“But have I not heard you say often that to solve a case a man has only to lie back in his chair and think?”

The only downfall is the wide cast of characters. Christie presents around a dozen characters with equal importance, giving only the most necessary details about each of them, one after another. It can be difficult to keep them straight throughout much of the story, and furthermore, it can be difficult to attach any sort of like/dislike to any of them when they’re all given this equal weight in the narration. If the reader can’t keep them separate in mind and maybe choose a potential murderer or two to stake a guess on, it can be harder for the reader to feel invested in the characters, and thus in their story.

Additionally–and I’m still on the fence about whether this is a strength or weakness–there’s quite a bit of diversity in this book, and it’s noted in the narration. Normally that’s a good thing, but here it’s also used as a sort of plot device. Different characters are judged in their ability to murder in certain ways by their nationality. I do not pretend to have any psychological training or skill in identifying patterns of murders, but it seemed odd to me that an Italian would be more suspect of a murder simply because it was a stabbing than an Englishman. Or for an American woman to have a more likely murderous temper than a Swedish or German woman. I appreciated seeing multiple nationalities, multiple languages being spoken, etc. but I did think that they were played upon rather oddly while Poirot and crew fished for suspects.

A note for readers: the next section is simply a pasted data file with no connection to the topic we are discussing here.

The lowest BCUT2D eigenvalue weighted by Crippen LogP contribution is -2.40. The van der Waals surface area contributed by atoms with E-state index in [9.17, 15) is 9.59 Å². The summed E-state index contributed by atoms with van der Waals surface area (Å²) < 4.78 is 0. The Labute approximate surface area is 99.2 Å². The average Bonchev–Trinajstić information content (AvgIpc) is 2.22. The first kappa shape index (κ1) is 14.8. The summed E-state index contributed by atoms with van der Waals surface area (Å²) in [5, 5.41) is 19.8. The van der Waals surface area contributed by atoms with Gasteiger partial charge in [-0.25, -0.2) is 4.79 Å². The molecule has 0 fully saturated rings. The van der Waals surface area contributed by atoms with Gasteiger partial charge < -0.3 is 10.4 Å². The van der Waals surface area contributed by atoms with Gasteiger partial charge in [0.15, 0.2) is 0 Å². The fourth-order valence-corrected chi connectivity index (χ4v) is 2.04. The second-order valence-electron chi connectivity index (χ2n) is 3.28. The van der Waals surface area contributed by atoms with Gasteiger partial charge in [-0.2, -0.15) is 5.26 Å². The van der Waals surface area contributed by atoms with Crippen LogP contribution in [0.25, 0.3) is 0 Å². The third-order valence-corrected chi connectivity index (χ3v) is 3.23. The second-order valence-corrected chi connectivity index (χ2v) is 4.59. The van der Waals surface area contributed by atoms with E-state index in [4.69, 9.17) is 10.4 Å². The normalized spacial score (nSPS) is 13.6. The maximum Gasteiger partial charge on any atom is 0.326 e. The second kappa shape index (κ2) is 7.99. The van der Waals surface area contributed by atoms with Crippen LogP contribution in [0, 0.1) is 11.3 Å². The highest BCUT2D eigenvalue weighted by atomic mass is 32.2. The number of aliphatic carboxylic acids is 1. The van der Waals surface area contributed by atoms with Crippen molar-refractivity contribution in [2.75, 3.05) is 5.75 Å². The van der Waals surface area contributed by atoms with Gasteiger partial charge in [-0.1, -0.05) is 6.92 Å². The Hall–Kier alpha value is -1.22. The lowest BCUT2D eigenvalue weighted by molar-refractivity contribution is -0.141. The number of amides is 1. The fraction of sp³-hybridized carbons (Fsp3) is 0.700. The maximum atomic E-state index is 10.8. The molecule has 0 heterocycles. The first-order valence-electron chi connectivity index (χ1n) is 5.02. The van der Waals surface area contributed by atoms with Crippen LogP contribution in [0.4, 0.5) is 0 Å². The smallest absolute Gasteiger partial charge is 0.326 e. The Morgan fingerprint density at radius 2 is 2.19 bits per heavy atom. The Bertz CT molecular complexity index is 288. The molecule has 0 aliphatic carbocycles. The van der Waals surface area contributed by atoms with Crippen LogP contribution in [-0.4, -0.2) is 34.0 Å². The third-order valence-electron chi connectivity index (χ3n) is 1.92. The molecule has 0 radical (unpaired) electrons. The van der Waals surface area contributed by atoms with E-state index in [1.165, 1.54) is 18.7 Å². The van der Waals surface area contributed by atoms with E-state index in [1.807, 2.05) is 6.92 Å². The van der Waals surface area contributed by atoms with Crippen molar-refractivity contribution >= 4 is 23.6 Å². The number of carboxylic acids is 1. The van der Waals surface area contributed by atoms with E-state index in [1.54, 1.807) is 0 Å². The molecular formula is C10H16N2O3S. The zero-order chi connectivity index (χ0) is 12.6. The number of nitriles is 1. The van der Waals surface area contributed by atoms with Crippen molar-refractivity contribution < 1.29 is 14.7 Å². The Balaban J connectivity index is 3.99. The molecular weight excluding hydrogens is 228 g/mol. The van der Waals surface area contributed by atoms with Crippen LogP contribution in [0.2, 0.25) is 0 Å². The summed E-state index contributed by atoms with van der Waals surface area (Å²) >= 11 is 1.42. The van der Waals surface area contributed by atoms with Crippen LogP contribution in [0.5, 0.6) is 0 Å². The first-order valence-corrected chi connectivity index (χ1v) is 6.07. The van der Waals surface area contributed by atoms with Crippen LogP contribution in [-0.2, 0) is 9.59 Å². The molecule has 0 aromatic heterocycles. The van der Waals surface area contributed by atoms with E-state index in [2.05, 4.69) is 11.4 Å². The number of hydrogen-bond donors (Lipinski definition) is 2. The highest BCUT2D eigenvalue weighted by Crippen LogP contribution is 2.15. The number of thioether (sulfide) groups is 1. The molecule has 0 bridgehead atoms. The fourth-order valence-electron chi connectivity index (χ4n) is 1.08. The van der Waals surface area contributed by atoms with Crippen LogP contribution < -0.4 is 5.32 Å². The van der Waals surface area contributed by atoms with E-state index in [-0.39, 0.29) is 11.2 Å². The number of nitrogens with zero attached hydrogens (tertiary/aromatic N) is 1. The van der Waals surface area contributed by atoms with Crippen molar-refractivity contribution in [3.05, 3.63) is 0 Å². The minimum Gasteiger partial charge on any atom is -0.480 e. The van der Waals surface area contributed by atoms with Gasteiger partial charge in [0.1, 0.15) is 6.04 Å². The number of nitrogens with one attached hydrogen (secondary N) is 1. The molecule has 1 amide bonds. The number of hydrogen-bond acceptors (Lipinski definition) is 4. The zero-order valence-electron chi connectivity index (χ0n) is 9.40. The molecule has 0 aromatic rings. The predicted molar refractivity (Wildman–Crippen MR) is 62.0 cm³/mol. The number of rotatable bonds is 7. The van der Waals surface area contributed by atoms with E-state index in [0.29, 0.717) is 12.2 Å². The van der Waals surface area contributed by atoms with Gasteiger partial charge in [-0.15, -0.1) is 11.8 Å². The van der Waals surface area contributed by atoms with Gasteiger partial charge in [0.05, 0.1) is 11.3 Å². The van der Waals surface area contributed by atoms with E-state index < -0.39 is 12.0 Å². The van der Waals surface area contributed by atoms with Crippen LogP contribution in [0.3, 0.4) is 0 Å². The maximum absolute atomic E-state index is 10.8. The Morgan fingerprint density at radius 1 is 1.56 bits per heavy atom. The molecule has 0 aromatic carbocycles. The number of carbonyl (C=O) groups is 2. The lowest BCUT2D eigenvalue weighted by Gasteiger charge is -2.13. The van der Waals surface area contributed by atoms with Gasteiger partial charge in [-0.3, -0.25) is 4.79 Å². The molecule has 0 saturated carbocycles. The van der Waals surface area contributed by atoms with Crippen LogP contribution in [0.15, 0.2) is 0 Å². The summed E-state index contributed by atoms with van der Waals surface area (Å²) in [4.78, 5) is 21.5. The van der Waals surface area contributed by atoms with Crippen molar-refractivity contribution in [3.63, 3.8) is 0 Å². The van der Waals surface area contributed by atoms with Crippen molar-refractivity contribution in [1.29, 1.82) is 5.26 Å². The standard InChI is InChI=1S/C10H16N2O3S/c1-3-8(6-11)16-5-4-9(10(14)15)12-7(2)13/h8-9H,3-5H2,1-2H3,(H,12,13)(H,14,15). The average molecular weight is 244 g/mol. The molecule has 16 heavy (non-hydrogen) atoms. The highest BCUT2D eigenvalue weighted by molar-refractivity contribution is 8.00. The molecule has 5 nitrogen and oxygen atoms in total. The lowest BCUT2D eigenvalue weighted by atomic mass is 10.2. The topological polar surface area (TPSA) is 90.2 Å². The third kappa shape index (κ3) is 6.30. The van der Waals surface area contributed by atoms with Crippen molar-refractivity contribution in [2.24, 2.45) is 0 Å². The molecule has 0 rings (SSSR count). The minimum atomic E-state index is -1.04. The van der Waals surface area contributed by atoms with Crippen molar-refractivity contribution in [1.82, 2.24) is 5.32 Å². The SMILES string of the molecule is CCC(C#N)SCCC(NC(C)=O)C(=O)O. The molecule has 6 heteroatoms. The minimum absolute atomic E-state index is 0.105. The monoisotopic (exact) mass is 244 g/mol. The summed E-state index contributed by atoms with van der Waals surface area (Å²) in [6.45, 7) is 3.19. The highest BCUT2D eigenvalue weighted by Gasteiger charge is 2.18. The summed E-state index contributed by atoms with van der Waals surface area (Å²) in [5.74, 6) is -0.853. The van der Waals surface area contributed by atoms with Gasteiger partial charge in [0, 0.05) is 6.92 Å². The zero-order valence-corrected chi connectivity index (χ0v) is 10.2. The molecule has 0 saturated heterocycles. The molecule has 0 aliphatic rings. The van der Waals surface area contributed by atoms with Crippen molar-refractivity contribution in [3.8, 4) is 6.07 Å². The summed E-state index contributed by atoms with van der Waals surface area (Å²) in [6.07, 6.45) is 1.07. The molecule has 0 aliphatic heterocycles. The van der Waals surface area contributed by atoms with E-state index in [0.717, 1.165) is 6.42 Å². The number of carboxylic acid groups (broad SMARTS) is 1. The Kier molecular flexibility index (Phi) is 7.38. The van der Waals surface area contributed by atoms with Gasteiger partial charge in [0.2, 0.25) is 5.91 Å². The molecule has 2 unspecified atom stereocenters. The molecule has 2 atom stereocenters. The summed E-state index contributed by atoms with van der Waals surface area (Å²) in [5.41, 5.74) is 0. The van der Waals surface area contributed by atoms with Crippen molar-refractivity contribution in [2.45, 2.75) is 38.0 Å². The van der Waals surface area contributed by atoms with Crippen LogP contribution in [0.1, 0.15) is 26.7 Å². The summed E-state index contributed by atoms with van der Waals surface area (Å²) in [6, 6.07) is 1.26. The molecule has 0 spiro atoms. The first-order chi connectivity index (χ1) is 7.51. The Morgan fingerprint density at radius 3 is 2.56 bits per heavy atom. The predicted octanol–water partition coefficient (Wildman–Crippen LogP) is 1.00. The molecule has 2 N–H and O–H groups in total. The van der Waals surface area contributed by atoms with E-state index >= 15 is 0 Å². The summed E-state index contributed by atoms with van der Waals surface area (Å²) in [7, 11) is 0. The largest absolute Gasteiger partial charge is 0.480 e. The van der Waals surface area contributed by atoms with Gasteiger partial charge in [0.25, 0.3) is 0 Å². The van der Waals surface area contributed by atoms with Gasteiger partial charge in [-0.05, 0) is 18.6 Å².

About the ending: there are some interesting twists in this book, but none so great as the end solution to the mystery. I was more pleased with the ending than any other part of the book, because the end is both terrifying in its implications and humorous in the conclusion that the investigators choose to accept. The book wraps up quickly, but is stronger for doing so. I wish I could say more without spoiling the book, but I will say that it’s my favorite end to a Christie novel so far.

My reaction: 4 out of 5 stars. This was nearly a 5 star book for me, but I had so much difficulty keeping a few of the characters straight. There was a helpful chart with the layout of the train carriage and the passengers’ sleeping berths on it, and I did reference that repeatedly, but some sort of appendix that would’ve given me the key details on each character would’ve helped further in keeping the names attached to the right facts. But either way, this is definitely one of the best (maybe even the actual best) Agatha Christie book I’ve ever read. I was not bored or overly confused at any point, like I occasionally am in Christie’s complicated mysteries. I want to read more Christie. And I want to see the new movie adaptation for this book.

Further recommendations:

  1. Choose And Then There Were None by Agatha Christie if you’re looking for a similar mystery. This one features ten characters stranded on a small island, where they all begin to die one by one. Everyone is suspect until they’re dead–but will the mystery be solved before there’s no one left?